And the trouble with While the City Sleeps (1956) is that it deserves its own post, because it didn't totally work for me and I keep thinking about it. In the improbable alternate history where Fritz Lang and Casey Robinson would have taken my advice, I can tell you what I would have cut out: not only is the characterization of the leather-jacketed mama's boy "Lipstick Killer" lazily reliant on predigested pop-psych and Senator Estes Kefauver's feelings about comic books, it's utterly unnecessary for him to have any characterization at all. He's the MacGuffin. He strangles a woman with his motorcycle gloves on and leaves a tauntingly Freudian message lipstick-scrawled on her wall; after that his mortal particulars matter only insofar as an embarrassment of top-drawer talent—Dana Andrews, George Sanders, Thomas Mitchell, Howard Duff, Rhonda Fleming, Sally Forrest, Vincent Price, Ida Lupino for God's sake—are cutting one another's throats to catch him in exchange for a newly created right-hand position in the Kyne media empire. Never mind that the prize might be booby, dangled by a spoilt heir who just doesn't want to waste his jet-setting time running the business himself. It's sufficient excuse for enough conniving, backstabbing, and seduction to fuel a primetime soap; the sheer shamelessness of it is almost black comedy, except that women's bodies are piling up while the reporters, editors, and broadcasters of Kyne Enterprises are busy playing Diadochoi. All of this is scabrously great and doesn't even twitch my accidental misogyny tripwires, not least because the women of City scheme too actively to register as mere collateral benchmarks even when endangered by their machismo-distracted men. I can't think right now of another noir in which a woman seduces a man to compromise him—not to enthrall or distract him, just to dent his reputation and diminish his authority, a liaison dangereuse of the dark city. (The woman is Lupino and the man is Andrews and their brandied-up back-seat grappling is paired perfectly with a miserably hungover Andrews the next morning, insisting to about-to-be-ex-fiancée Forrest that nothing happened because he got sick while homicide detective Duff mercilessly and correctly reminds his old friend that failure to launch does not absolve him of intent to explode.) We're braced for one or more of the female characters to fall to the killer, especially after a brazen on-air callout offers up the nicest of them as bait, but not for their encounters to play more like final girl than damsel in distress. Combined with the careening amorality of the newsmen, their resilience gives the film some of the pleasingly pre-Code overtones that can be found in noir, encouraged further by the overstuffed pace and the occasional audience spit-take, as when wire chief Sanders mordantly eyes a mercenary slob of a reporter: "Well, then how can I be sure of him? Do I sleep with him?" And then at the last minute some kind of moral order appears to assert itself. Perhaps I should blame the source novel by Charles Einstein, but the film really earns its cynical ending which sees our antiheroes finishing last for not having sold out their principles enough, and then it all but reverses these downer deserts for an epilogue that owes less to established characterization than wishful thinking. I'd've cut that, too. All the same, the majority of the movie is fast, intricate, brassy late noir, lensed by Ernest Laszlo with a kind of sharp lack of affect until the subterranean finale, and everyone at least once in their lives should get the chance to hear Dana Andrews enunciating precisely, "The fact that I can say 'inimical' proves just how drunk I am." If I have to go around muttering the song by Saint Eve, now you do too.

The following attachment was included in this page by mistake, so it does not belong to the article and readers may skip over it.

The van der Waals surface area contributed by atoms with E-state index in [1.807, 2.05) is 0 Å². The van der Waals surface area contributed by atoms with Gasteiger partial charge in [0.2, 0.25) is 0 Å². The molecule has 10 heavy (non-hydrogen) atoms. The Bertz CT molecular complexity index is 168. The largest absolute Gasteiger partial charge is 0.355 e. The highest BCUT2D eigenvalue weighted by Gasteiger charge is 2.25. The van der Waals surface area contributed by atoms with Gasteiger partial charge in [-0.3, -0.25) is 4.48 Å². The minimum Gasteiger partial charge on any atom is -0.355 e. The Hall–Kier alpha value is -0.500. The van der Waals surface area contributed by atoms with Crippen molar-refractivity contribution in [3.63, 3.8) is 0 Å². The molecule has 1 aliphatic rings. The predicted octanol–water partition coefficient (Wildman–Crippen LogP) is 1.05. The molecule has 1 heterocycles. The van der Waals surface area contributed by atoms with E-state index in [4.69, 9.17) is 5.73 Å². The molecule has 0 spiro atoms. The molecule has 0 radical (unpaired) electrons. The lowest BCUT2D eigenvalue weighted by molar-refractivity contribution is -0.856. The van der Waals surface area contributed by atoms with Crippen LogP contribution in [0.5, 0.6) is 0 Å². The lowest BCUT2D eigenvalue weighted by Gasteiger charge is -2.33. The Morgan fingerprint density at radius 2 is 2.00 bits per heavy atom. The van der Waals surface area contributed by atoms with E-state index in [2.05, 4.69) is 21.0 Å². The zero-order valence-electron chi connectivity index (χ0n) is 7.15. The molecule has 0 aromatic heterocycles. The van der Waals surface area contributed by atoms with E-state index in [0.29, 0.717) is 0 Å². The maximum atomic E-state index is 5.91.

I have to include Blackmail (1929) as a kind of bonus round because I can't by any stretch of linear time call it a film noir, but it is absolutely an ancestor. It has the abyss that opens in the midst of everyday life, the assumption of familiar objects into nightmare, a deeply ambivalent ending that calls into question the security of everything from justice to love. I had seen the silent version seven years ago, at that time thinking mostly about how it fit or didn't into its director's canon: supposedly shot with a stealthy ear to sound release, it was Alfred Hitchcock's last silent and first talkie. Perhaps because this time I could hear the rhythms of speech and silence in real time, I couldn't help but notice how persistently the heroine (played by Anny Ondra but voiced, eat your heart out, Singin' in the Rain, by Joan Barry live on set because the post-sync technology that would have made it possible to dub over Ondra's Czech accent didn't exist yet) is talked over, spoken for, and otherwise shushed up by the systems that are supposed to amplify and protect her, crystallized by the take-charge misapprehension of her policeman boyfriend (John Longden—good-looking but stolid, which is all the part needs). Like a forerunner of The Blue Gardenia (1953), Ondra's Alice goes home with a charming artist only to leave a most uncharming scene for the forensic services of Scotland Yard, but then on top of the guilt that conjures Shakespearean daggers from cocktail-shaker neon and repeatedly jabs the word knife out of a stream of breakfast-table gossip, she has to contend with the insinuations of an opportunistic "sponger," which is where Longden's Frank half-cluelessly steps in. Surely we can't be intended to imagine him a hero, with his grim satisfaction at railroading the man who threatened his girl. Dude is bringing a nightstick to a slapfight. Cyril Ritchard's Crewe was at least a smooth operator with his light comedy singing and his racy line drawings. Donald Calthrop's Tracy is a shabby little nobody, a petty ex-con who lounges ostentatiously with a cigar he hasn't paid for and tucks heartily into someone else's breakfast when he thinks he's got the upper hand; he has a clever character face and a trick of diffidence even at his slimiest, a stubbly, menacing shadow against a dead man's door by night and a much less impressive figure on the killer's doorstep the next morning, a nervous actor somewhat overplaying his big scene. All he's got is the glove in his pocket, his word against a woman's reputation. He's such small fry and the danger he poses to Alice so real that I was struck almost as much by his nonentity as by the way he collapses into sympathy when pinned for the crime he didn't commit, all his stolen swagger knocked out of him as physically as if he'd taken a punch in the ribs. You can make an audience feel for anyone when they're prey: he panics and he's hunted and it doesn't erase the savor he took in holding his evidence over a woman already daywalking through trauma, but it is hard to feel that his fate really is justice served. I got the title quote of this post from him. I might as easily have taken it from Alice herself: "Well, I don't think I want to go to the pictures." The chase scene through the British Museum is still great.